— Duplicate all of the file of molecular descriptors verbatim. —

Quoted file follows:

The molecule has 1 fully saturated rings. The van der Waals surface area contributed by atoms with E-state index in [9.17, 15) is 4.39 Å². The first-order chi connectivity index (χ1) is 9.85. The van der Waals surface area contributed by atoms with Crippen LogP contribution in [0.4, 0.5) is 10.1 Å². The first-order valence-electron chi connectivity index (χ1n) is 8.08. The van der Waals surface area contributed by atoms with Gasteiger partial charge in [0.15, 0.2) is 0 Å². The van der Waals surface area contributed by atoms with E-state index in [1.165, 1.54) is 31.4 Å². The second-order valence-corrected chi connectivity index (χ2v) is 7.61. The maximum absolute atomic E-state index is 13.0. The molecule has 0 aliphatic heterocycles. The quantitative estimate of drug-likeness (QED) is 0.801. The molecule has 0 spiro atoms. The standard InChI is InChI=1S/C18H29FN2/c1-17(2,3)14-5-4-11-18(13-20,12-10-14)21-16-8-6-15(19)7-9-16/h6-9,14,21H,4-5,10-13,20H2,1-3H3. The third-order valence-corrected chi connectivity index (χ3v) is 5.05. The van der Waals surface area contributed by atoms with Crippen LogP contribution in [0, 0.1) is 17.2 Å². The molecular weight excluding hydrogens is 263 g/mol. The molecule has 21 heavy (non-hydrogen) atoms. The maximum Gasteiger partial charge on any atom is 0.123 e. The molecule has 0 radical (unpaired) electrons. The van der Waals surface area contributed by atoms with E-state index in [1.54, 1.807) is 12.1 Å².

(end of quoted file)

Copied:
The molecule has 1 fully saturated rings. The van der Waals surface area contributed by atoms with E-state index in [9.17, 15) is 4.39 Å². The first-order chi connectivity index (χ1) is 9.85. The van der Waals surface area contributed by atoms with Crippen LogP contribution in [0.4, 0.5) is 10.1 Å². The first-order valence-electron chi connectivity index (χ1n) is 8.08. The van der Waals surface area contributed by atoms with Gasteiger partial charge in [0.15, 0.2) is 0 Å². The van der Waals surface area contributed by atoms with E-state index in [1.165, 1.54) is 31.4 Å². The second-order valence-corrected chi connectivity index (χ2v) is 7.61. The maximum absolute atomic E-state index is 13.0. The molecule has 0 aliphatic heterocycles. The quantitative estimate of drug-likeness (QED) is 0.801. The molecule has 0 spiro atoms. The standard InChI is InChI=1S/C18H29FN2/c1-17(2,3)14-5-4-11-18(13-20,12-10-14)21-16-8-6-15(19)7-9-16/h6-9,14,21H,4-5,10-13,20H2,1-3H3. The third-order valence-corrected chi connectivity index (χ3v) is 5.05. The van der Waals surface area contributed by atoms with Crippen LogP contribution in [0, 0.1) is 17.2 Å². The molecular weight excluding hydrogens is 263 g/mol. The molecule has 21 heavy (non-hydrogen) atoms. The maximum Gasteiger partial charge on any atom is 0.123 e. The molecule has 0 radical (unpaired) electrons. The van der Waals surface area contributed by atoms with E-state index in [1.54, 1.807) is 12.1 Å².